Thomas West tells a series of stories that illustrate how visualization technologies help to identify and educate highly gifted and creative visual-spatial thinkers who may otherwise suffer in traditional learning environments due to dyslexia or other language challenges.
Prior to writing In the Mind's Eye and Thinking Like Einstein, Thomas G. West worked with engineering and consulting firms where he managed a large international renewable energy research, design and training program in Egypt for USAID, participated in and led trade missions to Japan, Korea, the Philippines, Thailand and Indonesia, helped to redesign a nationwide computer information system and integrated strategic planning for several federal government agencies, with periodic travel to the Middle East and the Far East. He holds graduate and undergraduate degrees in International Relations, English Literature and Philosophy.
West is the son of American Impressionist painters Charles Massey West, Jr., and Anne Warner West who met when they were students in the early 1930s at the Pennsylvania Academy of Fine Arts in Philadelphia--where they both achieved the top prize (in 1934 and 1936), traveling scholarships for painting and study in Europe. He is preparing a book on his parents’ lives and work. Coming from a family of artists, engineers, stunt pilots and inventors, it is not surprising that West learned to read very late and is a strong visual thinker--eventually being diagnosed with dyslexia when he was 41 years of age.
In the Mind's Eye--Creative Visual Thinkers, Gifted Dyslexics and the Rise of Visual Technologies (Prometheus Books, 1997, 2009) profiles the lives of 11 famous people with high visual-spatial and creative abilities along with dyslexia or related language weaknesses--showing the complex mix of language problems with very high capabilities in technical, scientific and mathematical fields, among others. The book summarizes related neurological research and discusses the impact of increasingly powerful scientific and information visualization technologies in the hands of people who are naturally inclined to do high level work by thinking in pictures.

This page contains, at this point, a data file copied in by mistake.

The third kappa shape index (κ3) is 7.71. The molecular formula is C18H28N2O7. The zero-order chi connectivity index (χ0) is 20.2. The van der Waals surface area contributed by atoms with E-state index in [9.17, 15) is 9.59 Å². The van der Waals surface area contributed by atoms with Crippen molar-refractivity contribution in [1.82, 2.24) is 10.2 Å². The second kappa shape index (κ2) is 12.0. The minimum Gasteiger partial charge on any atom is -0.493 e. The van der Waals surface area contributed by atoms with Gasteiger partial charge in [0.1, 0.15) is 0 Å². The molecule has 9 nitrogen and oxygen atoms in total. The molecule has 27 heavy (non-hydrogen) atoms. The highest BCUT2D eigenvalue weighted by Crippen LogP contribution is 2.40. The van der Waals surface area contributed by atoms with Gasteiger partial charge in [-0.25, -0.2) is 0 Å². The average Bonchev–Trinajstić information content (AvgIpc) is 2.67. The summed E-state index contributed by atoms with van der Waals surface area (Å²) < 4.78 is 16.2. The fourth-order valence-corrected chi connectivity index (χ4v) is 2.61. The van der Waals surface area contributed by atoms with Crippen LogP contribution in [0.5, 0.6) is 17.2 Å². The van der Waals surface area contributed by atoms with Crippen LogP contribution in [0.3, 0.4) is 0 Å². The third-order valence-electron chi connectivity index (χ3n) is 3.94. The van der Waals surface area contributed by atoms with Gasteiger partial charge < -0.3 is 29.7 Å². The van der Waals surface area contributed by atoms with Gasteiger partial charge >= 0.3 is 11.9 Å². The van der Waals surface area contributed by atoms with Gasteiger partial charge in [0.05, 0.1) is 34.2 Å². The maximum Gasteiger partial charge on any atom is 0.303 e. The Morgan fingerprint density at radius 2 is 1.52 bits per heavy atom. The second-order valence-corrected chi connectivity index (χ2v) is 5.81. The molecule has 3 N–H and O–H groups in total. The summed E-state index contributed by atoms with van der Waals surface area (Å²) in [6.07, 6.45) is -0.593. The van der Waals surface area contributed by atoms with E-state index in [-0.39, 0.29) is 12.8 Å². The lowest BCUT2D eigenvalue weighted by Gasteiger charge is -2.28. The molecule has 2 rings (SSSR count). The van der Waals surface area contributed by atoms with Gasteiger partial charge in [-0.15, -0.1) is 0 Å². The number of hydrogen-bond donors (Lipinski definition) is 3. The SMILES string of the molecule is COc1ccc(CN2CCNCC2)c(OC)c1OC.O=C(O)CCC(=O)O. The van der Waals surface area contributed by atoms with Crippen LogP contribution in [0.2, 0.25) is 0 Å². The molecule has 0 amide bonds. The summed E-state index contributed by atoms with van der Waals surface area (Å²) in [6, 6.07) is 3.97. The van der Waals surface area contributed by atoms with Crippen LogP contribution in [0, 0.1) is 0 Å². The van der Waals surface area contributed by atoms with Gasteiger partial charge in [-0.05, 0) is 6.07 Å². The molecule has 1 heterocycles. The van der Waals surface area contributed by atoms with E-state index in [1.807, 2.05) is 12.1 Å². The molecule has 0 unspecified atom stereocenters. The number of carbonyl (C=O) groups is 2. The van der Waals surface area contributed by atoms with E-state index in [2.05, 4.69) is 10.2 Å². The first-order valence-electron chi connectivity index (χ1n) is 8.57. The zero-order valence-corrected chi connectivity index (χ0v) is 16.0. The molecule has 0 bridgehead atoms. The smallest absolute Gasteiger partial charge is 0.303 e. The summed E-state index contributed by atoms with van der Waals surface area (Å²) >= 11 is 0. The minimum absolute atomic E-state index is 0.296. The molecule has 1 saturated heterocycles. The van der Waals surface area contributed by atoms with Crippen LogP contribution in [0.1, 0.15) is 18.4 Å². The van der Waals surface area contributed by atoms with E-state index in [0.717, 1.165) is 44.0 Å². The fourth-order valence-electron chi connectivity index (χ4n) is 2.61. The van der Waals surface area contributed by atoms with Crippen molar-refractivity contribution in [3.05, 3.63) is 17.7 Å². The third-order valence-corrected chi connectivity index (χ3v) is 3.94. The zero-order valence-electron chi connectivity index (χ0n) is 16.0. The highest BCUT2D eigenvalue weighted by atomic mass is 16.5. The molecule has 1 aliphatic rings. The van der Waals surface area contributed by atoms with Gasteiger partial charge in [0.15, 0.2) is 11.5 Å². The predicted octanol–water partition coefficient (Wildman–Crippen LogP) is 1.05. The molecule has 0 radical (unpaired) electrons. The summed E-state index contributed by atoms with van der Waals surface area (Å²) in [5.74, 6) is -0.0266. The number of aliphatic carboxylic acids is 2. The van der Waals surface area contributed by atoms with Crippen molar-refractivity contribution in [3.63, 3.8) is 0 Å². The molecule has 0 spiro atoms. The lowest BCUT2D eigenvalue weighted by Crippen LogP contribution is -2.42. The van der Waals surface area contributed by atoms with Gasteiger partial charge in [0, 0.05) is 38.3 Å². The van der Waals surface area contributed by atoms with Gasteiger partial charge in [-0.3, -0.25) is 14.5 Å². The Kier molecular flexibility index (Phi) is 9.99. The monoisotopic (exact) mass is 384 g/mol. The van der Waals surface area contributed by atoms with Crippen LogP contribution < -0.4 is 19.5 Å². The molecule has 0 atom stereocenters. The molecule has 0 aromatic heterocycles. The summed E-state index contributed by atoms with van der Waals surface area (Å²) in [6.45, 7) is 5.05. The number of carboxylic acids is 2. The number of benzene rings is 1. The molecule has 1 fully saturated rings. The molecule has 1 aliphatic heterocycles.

The book was selected as one of the "best of the best" for the year by the American Library Association. A second edition was released in September 2009 with Foreword by Oliver Sacks, MD, who states: "In the Mind's Eye brings out the special problems of people with dyslexia, but also their strengths, which are so often overlooked. Its accent is not so much on pathology as on how much human minds vary. It stands alongside Howard Gardner's Frames of Mind as a testament to the range of human talent and possibility."
Thinking Like Einstein is the result of a column on the broad effects of visualization technologies entitled, "Images and Reversals," written by Thomas West for Computer Graphics, a quarterly publication of the international professional association for computer graphics artists and technologists (an organization with many creative, visual-thinking dyslexics). In 2004, West's columns were collected into a book with the title: Thinking Like Einstein--Returning to Our Visual Roots with the Emerging Revolution in Computer Information Visualization.
West is now working on a third book, this one dealing with visual thinking, high creativity and role of diversity (including Asperger syndrome, dyslexia and other conditions) in several leading-edge businesses as well as several individual scientists and technological innovators (including one UK family with many visual thinkers, many dyslexics and four Nobel Laureates).